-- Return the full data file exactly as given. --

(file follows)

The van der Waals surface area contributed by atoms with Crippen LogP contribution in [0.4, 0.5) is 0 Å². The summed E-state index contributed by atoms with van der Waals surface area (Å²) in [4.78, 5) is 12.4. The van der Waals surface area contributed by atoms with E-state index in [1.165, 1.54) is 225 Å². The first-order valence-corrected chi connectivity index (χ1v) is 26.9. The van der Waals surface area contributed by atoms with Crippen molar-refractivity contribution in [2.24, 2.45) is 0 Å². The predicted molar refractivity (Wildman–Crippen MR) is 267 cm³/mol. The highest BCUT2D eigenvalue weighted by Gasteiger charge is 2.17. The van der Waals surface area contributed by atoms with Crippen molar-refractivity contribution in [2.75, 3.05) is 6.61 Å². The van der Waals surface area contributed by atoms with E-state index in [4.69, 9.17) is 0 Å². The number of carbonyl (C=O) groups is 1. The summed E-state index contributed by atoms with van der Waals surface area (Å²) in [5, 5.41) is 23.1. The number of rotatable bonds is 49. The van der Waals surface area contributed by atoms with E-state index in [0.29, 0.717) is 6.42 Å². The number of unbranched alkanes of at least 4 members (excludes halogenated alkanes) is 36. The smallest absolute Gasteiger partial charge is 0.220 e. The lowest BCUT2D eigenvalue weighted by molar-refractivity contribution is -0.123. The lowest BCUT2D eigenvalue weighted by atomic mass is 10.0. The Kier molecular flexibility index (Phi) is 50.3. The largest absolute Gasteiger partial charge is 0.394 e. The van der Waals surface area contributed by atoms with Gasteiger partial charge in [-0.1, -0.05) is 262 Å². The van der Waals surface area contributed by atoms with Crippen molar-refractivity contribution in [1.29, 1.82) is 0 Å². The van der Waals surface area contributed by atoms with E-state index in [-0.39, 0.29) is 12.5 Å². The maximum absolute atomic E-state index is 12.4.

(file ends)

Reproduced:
The van der Waals surface area contributed by atoms with Crippen LogP contribution in [0.4, 0.5) is 0 Å². The summed E-state index contributed by atoms with van der Waals surface area (Å²) in [4.78, 5) is 12.4. The van der Waals surface area contributed by atoms with E-state index in [1.165, 1.54) is 225 Å². The first-order valence-corrected chi connectivity index (χ1v) is 26.9. The van der Waals surface area contributed by atoms with Crippen molar-refractivity contribution in [2.24, 2.45) is 0 Å². The predicted molar refractivity (Wildman–Crippen MR) is 267 cm³/mol. The highest BCUT2D eigenvalue weighted by Gasteiger charge is 2.17. The van der Waals surface area contributed by atoms with Crippen molar-refractivity contribution in [2.75, 3.05) is 6.61 Å². The van der Waals surface area contributed by atoms with E-state index in [4.69, 9.17) is 0 Å². The number of carbonyl (C=O) groups is 1. The summed E-state index contributed by atoms with van der Waals surface area (Å²) in [5, 5.41) is 23.1. The number of rotatable bonds is 49. The van der Waals surface area contributed by atoms with E-state index in [0.29, 0.717) is 6.42 Å². The number of unbranched alkanes of at least 4 members (excludes halogenated alkanes) is 36. The smallest absolute Gasteiger partial charge is 0.220 e. The lowest BCUT2D eigenvalue weighted by molar-refractivity contribution is -0.123. The lowest BCUT2D eigenvalue weighted by atomic mass is 10.0. The Kier molecular flexibility index (Phi) is 50.3. The largest absolute Gasteiger partial charge is 0.394 e. The van der Waals surface area contributed by atoms with Gasteiger partial charge in [-0.1, -0.05) is 262 Å². The van der Waals surface area contributed by atoms with Crippen molar-refractivity contribution in [1.29, 1.82) is 0 Å². The van der Waals surface area contributed by atoms with E-state index in [-0.39, 0.29) is 12.5 Å². The maximum absolute atomic E-state index is 12.4.